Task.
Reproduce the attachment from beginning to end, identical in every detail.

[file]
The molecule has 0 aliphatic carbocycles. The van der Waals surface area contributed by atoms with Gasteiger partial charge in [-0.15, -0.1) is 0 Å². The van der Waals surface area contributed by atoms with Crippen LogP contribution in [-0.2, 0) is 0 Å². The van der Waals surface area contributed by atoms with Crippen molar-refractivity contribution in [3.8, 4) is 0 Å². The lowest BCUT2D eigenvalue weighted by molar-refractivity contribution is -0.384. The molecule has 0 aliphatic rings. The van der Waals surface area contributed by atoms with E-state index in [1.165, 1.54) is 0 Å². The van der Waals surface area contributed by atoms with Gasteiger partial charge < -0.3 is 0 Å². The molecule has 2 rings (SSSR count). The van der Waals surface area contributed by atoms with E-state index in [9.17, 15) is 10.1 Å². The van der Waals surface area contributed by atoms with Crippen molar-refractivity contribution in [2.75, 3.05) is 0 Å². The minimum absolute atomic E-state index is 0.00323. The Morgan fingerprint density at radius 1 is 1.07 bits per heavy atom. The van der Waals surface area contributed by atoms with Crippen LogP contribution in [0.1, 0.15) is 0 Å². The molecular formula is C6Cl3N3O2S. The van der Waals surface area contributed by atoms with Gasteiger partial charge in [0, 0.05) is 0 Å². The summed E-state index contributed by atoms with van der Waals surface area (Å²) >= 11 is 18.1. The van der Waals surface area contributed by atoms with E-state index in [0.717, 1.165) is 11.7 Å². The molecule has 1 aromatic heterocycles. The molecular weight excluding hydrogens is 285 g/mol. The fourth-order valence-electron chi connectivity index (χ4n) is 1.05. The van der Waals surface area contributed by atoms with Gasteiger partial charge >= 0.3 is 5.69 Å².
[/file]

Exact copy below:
The molecule has 0 aliphatic carbocycles. The van der Waals surface area contributed by atoms with Gasteiger partial charge in [-0.15, -0.1) is 0 Å². The van der Waals surface area contributed by atoms with Crippen LogP contribution in [-0.2, 0) is 0 Å². The van der Waals surface area contributed by atoms with Crippen molar-refractivity contribution in [3.8, 4) is 0 Å². The lowest BCUT2D eigenvalue weighted by molar-refractivity contribution is -0.384. The molecule has 0 aliphatic rings. The van der Waals surface area contributed by atoms with E-state index in [1.165, 1.54) is 0 Å². The van der Waals surface area contributed by atoms with Gasteiger partial charge < -0.3 is 0 Å². The molecule has 2 rings (SSSR count). The van der Waals surface area contributed by atoms with E-state index in [9.17, 15) is 10.1 Å². The van der Waals surface area contributed by atoms with Crippen molar-refractivity contribution in [2.75, 3.05) is 0 Å². The minimum absolute atomic E-state index is 0.00323. The Morgan fingerprint density at radius 1 is 1.07 bits per heavy atom. The van der Waals surface area contributed by atoms with Crippen LogP contribution in [0.1, 0.15) is 0 Å². The molecular formula is C6Cl3N3O2S. The van der Waals surface area contributed by atoms with Gasteiger partial charge in [0, 0.05) is 0 Å². The summed E-state index contributed by atoms with van der Waals surface area (Å²) >= 11 is 18.1. The van der Waals surface area contributed by atoms with E-state index in [0.717, 1.165) is 11.7 Å². The molecule has 1 aromatic heterocycles. The molecular weight excluding hydrogens is 285 g/mol. The fourth-order valence-electron chi connectivity index (χ4n) is 1.05. The van der Waals surface area contributed by atoms with Gasteiger partial charge >= 0.3 is 5.69 Å².